6 Tips for Taking an Idea from Start to Finish from a Seriously Successful Entrepreneur
We are all creatives, so we all have big ideas. The difficulty with that, however, is that sometimes these ideas never get to see the light of day because day-to-day life, procrastination or even feeling overwhelmed by the scope of our ideas gets in the way. Scott Belsky, an entrepreneur and the founder of Behance, Adobe’s online portfolio site for professional creatives, has written books on finishing projects. And we’re lucky, because he’s also one of our keynote speakers at Re:Make 2015 (get your tickets here!).
1. Find a good idea: “Once you have an idea accompanied by lots of conviction, find an action you can quickly take. Only through successive action will you determine the validity of the idea, engage others in your pursuit and make progress,” says Scott. “There are three vital points to moving a great idea forward — organize what needs to be done with a bias toward action, get people involved and assemble the dream team required to execute. Unless you can manage your actions, expand your circle of colleagues and control your projects, you’ll never give birth to anything new.”
2. Set aside five percent of your time for slow cooked ideas: “We rarely get the chance to create something without a deadline looming. Often, it’s only our personal projects that enjoy the benefits of slow cooking, usually by necessity, not choice. While these projects tend to be neglected, when (and if) they actually do come to fruition they are extraordinary,” Scott says. “Write down thoughts and come back to them without a deadline in mind – over weeks, months or even years. Over time, refine these musings, delete pieces add layers and let them evolve naturally. We can round out our work by keeping a few slow-cooked projects going in the background of our frenetic day-to-day lives. The secret of slow cooking is to not to forget what you’ve got on the stove and to keep coming back to it. See if you can give these ‘slow projects’ five percent of your time as part of your routine.”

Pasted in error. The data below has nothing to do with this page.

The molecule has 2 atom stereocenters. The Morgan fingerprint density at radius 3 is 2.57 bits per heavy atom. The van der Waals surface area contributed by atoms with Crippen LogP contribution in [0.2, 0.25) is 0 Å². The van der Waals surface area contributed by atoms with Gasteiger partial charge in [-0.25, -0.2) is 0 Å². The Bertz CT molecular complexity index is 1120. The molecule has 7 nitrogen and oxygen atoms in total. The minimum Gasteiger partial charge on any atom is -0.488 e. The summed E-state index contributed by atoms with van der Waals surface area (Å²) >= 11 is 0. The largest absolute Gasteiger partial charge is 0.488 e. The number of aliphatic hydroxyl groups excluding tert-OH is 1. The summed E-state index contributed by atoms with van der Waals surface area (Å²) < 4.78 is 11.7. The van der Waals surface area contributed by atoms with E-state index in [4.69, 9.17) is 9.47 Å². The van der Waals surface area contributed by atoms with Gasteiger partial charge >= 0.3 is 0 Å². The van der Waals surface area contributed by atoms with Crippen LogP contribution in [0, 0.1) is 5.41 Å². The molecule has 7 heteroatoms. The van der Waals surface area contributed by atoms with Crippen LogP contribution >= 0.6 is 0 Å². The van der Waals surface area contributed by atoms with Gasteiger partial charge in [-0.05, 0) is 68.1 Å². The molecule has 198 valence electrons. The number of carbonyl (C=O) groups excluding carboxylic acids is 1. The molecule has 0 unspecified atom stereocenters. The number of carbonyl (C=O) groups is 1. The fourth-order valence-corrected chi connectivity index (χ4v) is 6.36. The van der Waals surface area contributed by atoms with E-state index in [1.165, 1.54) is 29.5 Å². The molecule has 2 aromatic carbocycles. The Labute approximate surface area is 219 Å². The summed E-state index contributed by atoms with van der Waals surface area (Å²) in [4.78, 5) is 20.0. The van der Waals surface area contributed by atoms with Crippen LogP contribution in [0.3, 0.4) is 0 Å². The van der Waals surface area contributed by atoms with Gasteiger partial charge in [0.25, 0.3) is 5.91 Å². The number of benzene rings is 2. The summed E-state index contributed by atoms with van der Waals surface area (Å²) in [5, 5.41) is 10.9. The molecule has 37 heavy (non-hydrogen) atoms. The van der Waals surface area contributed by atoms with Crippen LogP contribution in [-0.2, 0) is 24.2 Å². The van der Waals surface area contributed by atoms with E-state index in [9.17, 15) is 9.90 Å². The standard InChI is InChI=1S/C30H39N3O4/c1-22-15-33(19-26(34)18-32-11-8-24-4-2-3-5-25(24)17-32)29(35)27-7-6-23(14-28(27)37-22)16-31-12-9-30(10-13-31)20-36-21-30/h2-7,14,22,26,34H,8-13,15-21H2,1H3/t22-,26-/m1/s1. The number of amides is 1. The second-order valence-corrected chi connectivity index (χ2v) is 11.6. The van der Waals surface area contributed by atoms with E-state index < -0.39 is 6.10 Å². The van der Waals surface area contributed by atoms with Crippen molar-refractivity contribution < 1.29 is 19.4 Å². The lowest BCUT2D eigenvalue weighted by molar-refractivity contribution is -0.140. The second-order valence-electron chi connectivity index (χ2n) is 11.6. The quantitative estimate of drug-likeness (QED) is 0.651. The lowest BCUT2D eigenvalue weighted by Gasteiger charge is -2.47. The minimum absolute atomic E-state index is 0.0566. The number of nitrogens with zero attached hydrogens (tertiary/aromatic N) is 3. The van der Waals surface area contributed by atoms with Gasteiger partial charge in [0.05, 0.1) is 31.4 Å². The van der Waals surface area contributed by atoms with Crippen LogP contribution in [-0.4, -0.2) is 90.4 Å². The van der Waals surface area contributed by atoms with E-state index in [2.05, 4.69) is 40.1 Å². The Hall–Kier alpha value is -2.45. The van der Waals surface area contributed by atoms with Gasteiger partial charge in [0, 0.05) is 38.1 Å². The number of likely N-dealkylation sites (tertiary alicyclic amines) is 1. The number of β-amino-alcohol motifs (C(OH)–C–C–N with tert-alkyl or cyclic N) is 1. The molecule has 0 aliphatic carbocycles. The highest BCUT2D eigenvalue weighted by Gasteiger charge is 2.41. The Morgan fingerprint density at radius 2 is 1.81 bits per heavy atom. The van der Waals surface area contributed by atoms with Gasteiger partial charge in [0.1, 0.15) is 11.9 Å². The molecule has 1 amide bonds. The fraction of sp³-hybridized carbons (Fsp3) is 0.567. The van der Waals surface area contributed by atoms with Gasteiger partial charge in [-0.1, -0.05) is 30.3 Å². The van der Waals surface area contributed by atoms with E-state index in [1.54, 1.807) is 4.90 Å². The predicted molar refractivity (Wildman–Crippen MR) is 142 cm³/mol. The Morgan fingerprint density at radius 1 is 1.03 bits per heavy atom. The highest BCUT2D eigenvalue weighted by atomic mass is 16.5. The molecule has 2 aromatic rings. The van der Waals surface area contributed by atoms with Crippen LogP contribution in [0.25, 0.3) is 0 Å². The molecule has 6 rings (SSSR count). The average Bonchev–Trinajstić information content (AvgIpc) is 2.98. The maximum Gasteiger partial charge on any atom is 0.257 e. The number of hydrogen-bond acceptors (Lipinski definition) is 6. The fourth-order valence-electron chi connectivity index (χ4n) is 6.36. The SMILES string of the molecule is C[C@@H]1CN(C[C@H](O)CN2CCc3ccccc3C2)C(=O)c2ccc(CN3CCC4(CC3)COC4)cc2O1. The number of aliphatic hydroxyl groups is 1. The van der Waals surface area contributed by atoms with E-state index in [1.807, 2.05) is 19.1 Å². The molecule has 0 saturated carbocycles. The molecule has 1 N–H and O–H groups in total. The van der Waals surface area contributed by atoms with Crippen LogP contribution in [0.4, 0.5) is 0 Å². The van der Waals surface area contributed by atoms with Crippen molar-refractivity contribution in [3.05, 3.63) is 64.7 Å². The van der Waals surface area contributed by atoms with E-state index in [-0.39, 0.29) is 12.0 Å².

3. Embrace the power of uncertainty: “Make sure your objective acts as a guide, but isn’t too limited or pre-determined for your idea. If it’s too broad, the possibilities are infinite and there are no rails to bump up against to spark new ideas. If your objective is too focused, there is no room for exploration that leads to true innovation. An objective that strikes a balance between these two extremes will be the most useful,” says Scott.
4. Pick a system to keep you on track: “The most productive people and teams are obsessed with capturing and completing tasks. The common theme among the most productive people I know is that they operate with a bias toward action,” he tells us. “Find what works for you (the more custom the system the more likely you are to be loyal to it!), but make sure it revolves around action. Capture every task, end every meeting with a summary of things that start with verbs and hold yourself and your team accountable.”
5. Declare war on friction: “Don’t be satisfied with the way you do everyday things like run meetings, manage email or schedule your time. Oftentimes, we fail to optimize our everyday processes because we assume that we shouldn’t fix something unless it’s broken,” Scott says. “Consider making small tweaks to your daily routine, such as checking email after your commute to the office instead of when you first wake up, to see how it affects your overall productivity,” he adds. “Some call this ‘A/B testing,’ where you make a change, test it out, and then decide whether to adopt the change as the new normal or revert to the previous version.”
6. Know when to walk away: “Most ideas are like bad relationships: You know you have to move on, but the idea of letting go seems too unbearable to handle. My team and I have heard excuses from ‘It’s just a matter of time before this idea succeeds’ to ‘This idea is just too perfect to give up.’ But, in reality, the same rule that holds true for relationships should apply for ideas: If it’s going nowhere, it is sometimes best to move on,” Scott tells us. “Many creative professionals feel pressured to move the ball forward on all of their projects. But sometimes we are blinded by our passion for the ideas we have conceived ourselves (conception, not surprisingly, is a very emotional process). We spend so much time pushing all of our ideas to fruition that we’ve lost a sense of perspective. The same passion that drives a creative to succeed can also interfere with judgment. Sometimes, the best idea is to kill an idea that is consuming a lot of your energy.”
What do you think of Scott’s advice? Tell us in the comments below!